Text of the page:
- The Prince and Princess of Wales: where Shackleton represented the Prince. Diana was able to negotiate a £17 million settlement and observers saw the outcome as a creditable draw. On the same date that Buckingham Palace announced to the public that the Prince and Princess had reached a settlement, The Queen issued Letters Patent to regulate the styles and titles of former members of the Royal Family after divorce. Information about those Letters Patent was included by the Palace in the same press release that contained the announcement of the divorce agreement. In accordance with those Letters Patent, Diana lost her style of Royal Highness when the decree absolute of divorce was issued. The forfeiture of the title of Royal Highness is often attributed to the diligence of Shackleton, but styles of members of the Royal Family are governed by the prerogative of the Sovereign.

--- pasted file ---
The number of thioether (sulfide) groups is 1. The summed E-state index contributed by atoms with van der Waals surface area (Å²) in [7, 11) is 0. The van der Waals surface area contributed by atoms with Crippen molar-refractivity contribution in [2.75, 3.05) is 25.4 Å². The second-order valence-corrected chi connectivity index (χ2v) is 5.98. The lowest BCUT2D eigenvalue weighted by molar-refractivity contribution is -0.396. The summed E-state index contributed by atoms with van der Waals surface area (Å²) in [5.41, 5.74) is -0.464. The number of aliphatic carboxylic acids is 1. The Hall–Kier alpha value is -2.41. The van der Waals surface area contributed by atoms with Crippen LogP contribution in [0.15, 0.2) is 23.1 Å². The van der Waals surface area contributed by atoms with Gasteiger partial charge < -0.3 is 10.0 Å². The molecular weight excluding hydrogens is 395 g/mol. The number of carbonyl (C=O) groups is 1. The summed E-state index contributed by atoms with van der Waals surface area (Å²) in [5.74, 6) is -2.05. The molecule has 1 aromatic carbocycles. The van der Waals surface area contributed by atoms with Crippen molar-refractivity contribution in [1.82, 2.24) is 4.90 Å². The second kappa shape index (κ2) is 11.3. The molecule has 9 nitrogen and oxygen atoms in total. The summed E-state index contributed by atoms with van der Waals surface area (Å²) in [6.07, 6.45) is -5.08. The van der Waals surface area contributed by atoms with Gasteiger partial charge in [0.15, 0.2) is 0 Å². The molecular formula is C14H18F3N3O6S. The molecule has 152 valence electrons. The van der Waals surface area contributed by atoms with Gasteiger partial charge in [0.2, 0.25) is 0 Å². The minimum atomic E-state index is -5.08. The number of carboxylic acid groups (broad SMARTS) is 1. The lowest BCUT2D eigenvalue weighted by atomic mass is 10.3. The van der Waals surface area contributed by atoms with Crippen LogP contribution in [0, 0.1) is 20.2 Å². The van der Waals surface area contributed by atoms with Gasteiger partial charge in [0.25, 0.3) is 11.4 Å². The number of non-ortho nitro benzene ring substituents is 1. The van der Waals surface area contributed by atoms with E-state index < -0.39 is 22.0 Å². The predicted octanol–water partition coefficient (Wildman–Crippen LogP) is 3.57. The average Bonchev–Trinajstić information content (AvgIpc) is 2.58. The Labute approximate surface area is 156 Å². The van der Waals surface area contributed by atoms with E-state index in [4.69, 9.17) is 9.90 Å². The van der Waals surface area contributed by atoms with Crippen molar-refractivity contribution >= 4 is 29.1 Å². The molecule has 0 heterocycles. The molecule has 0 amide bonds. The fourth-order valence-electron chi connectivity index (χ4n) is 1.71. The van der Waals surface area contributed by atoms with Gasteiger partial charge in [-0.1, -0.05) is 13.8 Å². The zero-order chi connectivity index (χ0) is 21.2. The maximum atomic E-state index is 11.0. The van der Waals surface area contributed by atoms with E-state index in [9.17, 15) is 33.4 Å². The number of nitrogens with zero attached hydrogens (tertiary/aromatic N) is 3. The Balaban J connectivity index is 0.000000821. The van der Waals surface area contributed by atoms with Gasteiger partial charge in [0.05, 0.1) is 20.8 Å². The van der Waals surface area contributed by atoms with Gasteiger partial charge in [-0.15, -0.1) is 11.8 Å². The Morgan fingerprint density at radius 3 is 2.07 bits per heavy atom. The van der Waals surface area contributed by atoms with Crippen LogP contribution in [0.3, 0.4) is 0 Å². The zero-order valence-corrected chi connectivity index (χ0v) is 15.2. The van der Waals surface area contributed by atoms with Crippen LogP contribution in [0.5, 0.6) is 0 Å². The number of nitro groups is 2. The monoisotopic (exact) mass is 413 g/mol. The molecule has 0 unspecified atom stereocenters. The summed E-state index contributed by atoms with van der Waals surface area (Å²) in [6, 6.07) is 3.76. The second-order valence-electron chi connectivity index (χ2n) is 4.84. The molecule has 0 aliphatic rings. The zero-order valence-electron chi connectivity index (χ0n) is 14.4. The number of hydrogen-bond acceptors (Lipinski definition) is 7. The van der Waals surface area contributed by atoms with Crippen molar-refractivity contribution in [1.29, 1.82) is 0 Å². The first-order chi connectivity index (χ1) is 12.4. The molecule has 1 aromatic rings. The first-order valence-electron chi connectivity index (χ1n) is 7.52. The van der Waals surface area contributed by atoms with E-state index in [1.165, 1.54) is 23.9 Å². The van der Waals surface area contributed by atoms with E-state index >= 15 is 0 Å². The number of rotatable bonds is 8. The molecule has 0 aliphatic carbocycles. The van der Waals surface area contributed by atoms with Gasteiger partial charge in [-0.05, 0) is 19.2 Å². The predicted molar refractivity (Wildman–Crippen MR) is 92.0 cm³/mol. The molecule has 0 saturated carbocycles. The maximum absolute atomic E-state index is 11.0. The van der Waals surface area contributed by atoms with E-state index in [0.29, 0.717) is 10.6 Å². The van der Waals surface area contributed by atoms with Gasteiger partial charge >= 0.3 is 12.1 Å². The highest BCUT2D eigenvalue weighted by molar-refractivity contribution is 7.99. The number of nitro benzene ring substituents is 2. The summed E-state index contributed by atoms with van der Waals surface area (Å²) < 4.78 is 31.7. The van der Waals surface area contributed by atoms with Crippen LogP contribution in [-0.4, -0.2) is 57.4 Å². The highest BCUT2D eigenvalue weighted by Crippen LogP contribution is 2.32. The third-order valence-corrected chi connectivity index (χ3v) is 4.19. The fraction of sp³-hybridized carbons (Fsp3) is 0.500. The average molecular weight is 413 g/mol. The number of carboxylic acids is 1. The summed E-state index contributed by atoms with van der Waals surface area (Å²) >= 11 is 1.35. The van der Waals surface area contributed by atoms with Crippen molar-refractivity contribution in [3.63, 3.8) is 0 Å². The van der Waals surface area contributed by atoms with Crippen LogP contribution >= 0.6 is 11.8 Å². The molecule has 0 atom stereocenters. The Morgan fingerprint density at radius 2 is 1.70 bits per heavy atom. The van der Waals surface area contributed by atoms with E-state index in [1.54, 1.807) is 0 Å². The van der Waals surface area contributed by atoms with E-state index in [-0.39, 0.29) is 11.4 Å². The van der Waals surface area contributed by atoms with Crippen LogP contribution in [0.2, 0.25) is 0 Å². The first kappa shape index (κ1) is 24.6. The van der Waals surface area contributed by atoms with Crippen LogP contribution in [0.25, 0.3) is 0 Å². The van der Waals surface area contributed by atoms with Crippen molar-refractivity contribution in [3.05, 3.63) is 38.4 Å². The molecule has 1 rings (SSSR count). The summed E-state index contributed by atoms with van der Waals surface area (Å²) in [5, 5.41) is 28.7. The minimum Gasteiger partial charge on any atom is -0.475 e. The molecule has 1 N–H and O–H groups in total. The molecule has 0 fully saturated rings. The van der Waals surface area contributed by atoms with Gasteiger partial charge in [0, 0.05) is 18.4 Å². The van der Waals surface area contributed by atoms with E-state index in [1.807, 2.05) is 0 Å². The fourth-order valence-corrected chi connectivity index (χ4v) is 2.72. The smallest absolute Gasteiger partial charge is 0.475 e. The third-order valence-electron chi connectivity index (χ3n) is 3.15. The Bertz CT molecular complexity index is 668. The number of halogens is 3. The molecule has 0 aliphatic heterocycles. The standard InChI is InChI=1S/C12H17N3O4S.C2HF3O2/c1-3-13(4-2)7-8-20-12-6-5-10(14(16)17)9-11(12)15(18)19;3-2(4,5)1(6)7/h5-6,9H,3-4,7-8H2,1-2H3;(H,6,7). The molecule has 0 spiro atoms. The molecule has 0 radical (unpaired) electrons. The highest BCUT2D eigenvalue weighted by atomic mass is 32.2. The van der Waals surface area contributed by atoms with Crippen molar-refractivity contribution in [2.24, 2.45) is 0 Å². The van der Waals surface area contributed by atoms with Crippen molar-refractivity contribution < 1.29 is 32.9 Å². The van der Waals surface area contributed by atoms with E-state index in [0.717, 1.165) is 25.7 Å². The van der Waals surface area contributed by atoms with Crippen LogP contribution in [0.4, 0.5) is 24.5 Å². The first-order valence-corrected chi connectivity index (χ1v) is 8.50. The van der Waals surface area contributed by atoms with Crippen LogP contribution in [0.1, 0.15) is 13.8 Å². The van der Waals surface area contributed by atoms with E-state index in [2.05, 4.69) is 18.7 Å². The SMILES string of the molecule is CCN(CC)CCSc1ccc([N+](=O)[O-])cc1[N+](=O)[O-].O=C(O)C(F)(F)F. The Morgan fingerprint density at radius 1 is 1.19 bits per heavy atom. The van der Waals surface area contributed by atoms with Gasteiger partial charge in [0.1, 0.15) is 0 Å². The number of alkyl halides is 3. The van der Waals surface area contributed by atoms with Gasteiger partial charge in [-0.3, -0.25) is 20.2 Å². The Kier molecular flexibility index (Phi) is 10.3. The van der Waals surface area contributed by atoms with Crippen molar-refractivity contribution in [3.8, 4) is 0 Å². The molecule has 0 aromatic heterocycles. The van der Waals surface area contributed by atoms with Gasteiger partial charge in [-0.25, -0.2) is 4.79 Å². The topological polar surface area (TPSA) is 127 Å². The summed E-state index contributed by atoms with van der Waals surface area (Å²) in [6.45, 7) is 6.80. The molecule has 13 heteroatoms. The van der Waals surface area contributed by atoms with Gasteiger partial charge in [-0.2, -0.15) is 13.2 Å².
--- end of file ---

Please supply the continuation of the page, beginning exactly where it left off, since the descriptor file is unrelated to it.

- Sir Paul McCartney and Heather Mills, Lady McCartney: in which Shackleton represented the former Beatle, and secured leading QC Sir Nicholas Mostyn before Mills's solicitor Anthony Julius, leading to them being known during the case by the media as the "legal dream team." Mills described Shackleton in an interview with Larry King thus: "There’s this nasty woman – Fiona Shackleton. She wants to drag it out as long as possible to fill her pockets and she’s said some pretty mean things when I was in a wheelchair.” At the final settlement hearing, Mills poured a jug of water over Shackleton's head.
- Claire and Thierry Henry: in which Shackleton represented wife Claire, whose marriage broke down after the Arsenal striker left for Barcelona.